## Table of contents

## Open Table of contents

## Problem

You are climbing a staircase. It takes `n`

steps to reach the top. Each time you can either climb 1 or 2 steps. In how many distinct ways can you climb to the top?

**Example 1:**

```
Input: n = 2
Output: 2
Explanation: There are two ways to climb to the top.
1. 1 step + 1 step
2. 2 steps
```

**Example 2:**

```
Input: n = 3
Output: 3
Explanation: There are three ways to climb to the top.
1. 1 step + 1 step + 1 step
2. 1 step + 2 steps
3. 2 steps + 1 step
```

**Constraints:**

`1 <= n <= 45`

## Explanation/Approach

This problem can be approached using Dynamic Programming. The key is to recognize that the number of ways to climb to the top is the sum of the ways to climb to the step before the last and the step before that. This is because at each step, you can either climb 1 or 2 steps.

- If you are one step away from the top, you could have gotten there by taking a single step from the second last step.
- If you are two steps away, you could have reached the top by taking two single steps or one double step.

This forms the basis of the Fibonacci sequence, where `dp[i] = dp[i-1] + dp[i-2]`

.

## Solution: Dynamic Programming

```
class Solution:
def climbStairs(self, n: int) -> int:
if n == 1:
return 1
dp = [0] * (n + 1)
dp[1], dp[2] = 1, 2
for i in range(3, n + 1):
dp[i] = dp[i - 1] + dp[i - 2]
return dp[n]
```

**Time and Memory Complexity**

The time complexity is O(n), as we need to fill the array of size `n`

. The space complexity is also O(n) due to the space used by the `dp`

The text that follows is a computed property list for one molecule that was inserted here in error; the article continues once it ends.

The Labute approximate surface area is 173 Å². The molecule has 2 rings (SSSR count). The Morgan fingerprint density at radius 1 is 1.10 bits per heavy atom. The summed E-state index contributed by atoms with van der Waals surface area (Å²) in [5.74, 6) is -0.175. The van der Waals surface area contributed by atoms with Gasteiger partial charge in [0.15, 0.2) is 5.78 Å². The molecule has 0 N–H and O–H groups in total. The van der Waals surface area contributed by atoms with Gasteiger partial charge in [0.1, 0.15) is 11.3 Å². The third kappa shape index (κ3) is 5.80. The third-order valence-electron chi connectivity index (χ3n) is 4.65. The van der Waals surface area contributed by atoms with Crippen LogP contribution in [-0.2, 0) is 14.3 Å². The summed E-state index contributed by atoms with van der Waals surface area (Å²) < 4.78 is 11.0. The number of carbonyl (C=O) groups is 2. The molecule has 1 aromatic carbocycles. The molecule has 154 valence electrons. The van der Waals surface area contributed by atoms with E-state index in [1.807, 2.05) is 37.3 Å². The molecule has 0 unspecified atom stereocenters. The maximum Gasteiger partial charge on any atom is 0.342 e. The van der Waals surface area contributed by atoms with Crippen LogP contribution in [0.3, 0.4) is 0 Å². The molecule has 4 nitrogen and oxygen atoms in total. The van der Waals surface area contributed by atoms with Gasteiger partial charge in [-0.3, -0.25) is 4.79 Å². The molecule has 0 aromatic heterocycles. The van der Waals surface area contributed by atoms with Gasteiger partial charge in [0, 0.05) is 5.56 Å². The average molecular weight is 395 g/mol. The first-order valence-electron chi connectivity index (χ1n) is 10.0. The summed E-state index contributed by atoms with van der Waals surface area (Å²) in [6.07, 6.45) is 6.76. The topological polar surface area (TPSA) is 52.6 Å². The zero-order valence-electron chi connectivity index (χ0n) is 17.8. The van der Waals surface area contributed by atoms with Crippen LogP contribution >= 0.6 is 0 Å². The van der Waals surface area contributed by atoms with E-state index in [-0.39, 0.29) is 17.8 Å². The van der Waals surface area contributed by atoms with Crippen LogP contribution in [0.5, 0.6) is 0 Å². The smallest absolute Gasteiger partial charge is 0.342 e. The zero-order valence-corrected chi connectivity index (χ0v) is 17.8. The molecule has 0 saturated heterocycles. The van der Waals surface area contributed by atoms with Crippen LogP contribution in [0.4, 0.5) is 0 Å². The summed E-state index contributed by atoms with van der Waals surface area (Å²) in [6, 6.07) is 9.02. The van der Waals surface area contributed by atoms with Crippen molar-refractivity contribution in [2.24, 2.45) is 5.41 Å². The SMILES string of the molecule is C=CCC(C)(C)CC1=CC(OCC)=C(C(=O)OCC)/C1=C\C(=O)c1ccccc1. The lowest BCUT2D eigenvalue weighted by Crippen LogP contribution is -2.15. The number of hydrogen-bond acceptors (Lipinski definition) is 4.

array.

**Explanation**

The solution initializes a `dp`

array to store the number of ways to climb to each step. It then iteratively fills this array using the relationship `dp[i] = dp[i-1] + dp[i-2]`

. For `n = 3`

, the array `dp`

will be `[0, 1, 2, 3]`

, where `dp[3]`

is the answer, indicating 3 distinct ways to climb to the top.

**Visual Representation**

Consider `n = 3`

:

```
Step 1: Only 1 way (1 step)
Step 2: 2 ways (1 step + 1 step, 2 steps)
Step 3: dp[2] + dp[1] = 2 + 1 = 3 ways
1. 1 step + 1 step + 1 step
2. 1 step + 2 steps
3. 2 steps + 1 step
```

Certainly! Let’s extend the visual representation and explanation for `n = 5`

steps.

**Extended Explanation**

For `n = 5`

, we need to calculate the number of distinct ways to climb a staircase with 5 steps. To do this, we use the dynamic programming approach, leveraging the Fibonacci-like pattern that emerges in the problem.

- The base cases are:
`dp[1] = 1`

(only one way to climb one step).`dp[2] = 2`

(two ways to climb two steps:`1+1`

or`2`

).

- For every step
`i`

from 3 to`n`

, the number of ways to reach step`i`

is the sum of the ways to reach step`i-1`

and step`i-2`

. This is because you can reach step`i`

either from step`i-1`

by taking one more step, or from step`i-2`

by taking a two-step jump.

**Visual Representation for n = 5**

Let’s break down the steps:

**Step 1**:- Ways to reach: 1 (1 step).

**Step 2**:- Ways to reach: 2 (1+1, 2).

**Step 3**:- Ways to reach:
`dp[2] + dp[1] = 2 + 1 = 3`

(1+1+1, 1+2, 2+1).

- Ways to reach:
**Step 4**:- Ways to reach:
`dp[3] + dp[2] = 3 + 2 = 5`

(1+1+1+1, 1+1+2, 1+2+1, 2+1+1, 2+2).

- Ways to reach:
**Step 5**:- Ways to reach:
`dp[4] + dp[3] = 5 + 3 = 8`

(1+1+1+1+1, 1+1+1+2, 1+1+2+1, 1+2+1+1, 2+1+1+1, 1+2+2, 2+1+2, 2+2+1).

- Ways to reach:

So, for `n = 5`

, there are 8 distinct ways to climb to the top of the staircase.